Anthony Davis is, from a pure talent and production standpoint, one of the seven or eight best basketball players in the world, and that’s probably being conservative. He’s probably top five on most people’s boards, and at 26 years old, you could argue he’s the single-most valuable asset in the league — with the possible exception of Giannis Antetokounmpo — when factoring both short and long-term prospects.
All of this is to say, you cannot replace Anthony Davis under any realistic scenario. He is, for all intents and purposes, invaluable, priceless, and through that prism, no, the Pelicans could not possibly have gotten better by trading him. Except, what if they did? Even alongside Jrue Holiday, Davis has never been able to lift the Pelicans beyond anything more than first-round fodder. That is, perhaps, an overly simplistic criticism of Davis, and yet true. He needed help.
Now, had Davis been willing to commit to New Orleans for the long term, perhaps they would’ve considered trading the No. 1 overall pick (Zion Williamson) for another All-Star player — say, Bradley Beal, for argument’s sake. Davis, Holiday and Beal would’ve formed the core of a better team than the one New Orleans is going to put on the floor this season. We should all able to agree on that.
But that’s a lot of unknowns. The Wizards have been firm in their “no deal for Beal” stance, and though they may have backed off that for the rights to Zion, nobody can be sure, nor can anyone be sure whether a Beal-like equivalent would’ve become available in this hypothetical world. All we know for sure is that New Orleans wasn’t scaring anyone with Davis as the lone superstar, and on top of that, he had become a cripplingly destructive force when he finally demanded a trade. He and agent Rich Paul effectively burned the Pelicans’ 2018-19 season to the ground.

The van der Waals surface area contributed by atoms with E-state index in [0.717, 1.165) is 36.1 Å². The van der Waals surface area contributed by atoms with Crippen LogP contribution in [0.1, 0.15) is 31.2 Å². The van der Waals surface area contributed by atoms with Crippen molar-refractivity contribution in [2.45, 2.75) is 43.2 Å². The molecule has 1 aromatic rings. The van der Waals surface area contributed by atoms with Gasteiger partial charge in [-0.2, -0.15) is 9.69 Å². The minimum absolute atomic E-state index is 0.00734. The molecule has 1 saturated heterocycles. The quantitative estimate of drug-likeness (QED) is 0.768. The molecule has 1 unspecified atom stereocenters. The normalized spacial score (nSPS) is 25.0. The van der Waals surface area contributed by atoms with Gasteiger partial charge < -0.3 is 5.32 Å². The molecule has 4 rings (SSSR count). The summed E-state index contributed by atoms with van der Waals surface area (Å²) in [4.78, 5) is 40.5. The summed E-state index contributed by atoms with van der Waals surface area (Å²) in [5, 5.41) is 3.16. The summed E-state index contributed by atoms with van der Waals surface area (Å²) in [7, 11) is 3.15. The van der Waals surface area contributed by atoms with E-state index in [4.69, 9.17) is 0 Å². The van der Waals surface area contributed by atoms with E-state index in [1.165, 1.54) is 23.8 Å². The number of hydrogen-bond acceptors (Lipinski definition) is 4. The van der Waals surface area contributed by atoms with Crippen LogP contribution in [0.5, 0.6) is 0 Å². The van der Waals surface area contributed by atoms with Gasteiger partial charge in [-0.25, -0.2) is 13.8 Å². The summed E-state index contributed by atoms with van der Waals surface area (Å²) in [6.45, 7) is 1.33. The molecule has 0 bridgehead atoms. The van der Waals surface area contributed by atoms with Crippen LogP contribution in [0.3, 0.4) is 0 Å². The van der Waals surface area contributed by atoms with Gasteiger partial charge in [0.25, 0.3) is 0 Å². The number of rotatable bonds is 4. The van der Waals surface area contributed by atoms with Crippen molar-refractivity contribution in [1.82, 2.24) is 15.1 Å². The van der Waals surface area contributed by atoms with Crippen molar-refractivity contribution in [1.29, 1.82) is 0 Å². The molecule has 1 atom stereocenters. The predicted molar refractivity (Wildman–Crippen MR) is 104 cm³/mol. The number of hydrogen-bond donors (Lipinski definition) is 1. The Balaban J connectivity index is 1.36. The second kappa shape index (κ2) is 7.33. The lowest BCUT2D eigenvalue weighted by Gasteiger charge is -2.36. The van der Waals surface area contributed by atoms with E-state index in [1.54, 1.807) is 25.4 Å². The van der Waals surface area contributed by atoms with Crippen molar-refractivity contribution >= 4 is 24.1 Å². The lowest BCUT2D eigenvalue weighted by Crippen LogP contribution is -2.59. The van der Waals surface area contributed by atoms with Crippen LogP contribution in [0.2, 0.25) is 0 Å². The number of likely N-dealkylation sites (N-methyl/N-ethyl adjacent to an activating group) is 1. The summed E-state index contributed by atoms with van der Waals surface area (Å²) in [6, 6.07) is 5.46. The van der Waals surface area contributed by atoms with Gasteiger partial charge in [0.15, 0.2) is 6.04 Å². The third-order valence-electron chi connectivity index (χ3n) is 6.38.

Through that prism, yes, they’re better off without Davis.
“If only to be rid of the headache,” a Western Conference scout told CBS Sports. “But don’t get it twisted. Losing Anthony Davis hurts anyone.”
Named executive vice president of basketball operations in April, David Griffin had to hit a home run with any Davis deal, and in the aggregate, he did. Almost every team forced to trade a disgruntled star ends up getting stiffed for lack of leverage, but even if you throw out the future draft picks New Orleans acquired from the Lakers that won’t impact this season (unless they use them in a deadline deal, which shouldn’t be ruled out), the Pelicans turned Davis into the immediate collective production of Brandon Ingram, Lonzo Ball, Josh Hart, and rookies Jaxson Hayes and Nickeil Alexander-Walker.
That alone is way more than the Cavs got for Kyrie Irving, or the Spurs got for Kawhi Leonard. Add in the future draft picks, and it’s more than the Thunder got for Paul George and Russell Westbrook combined.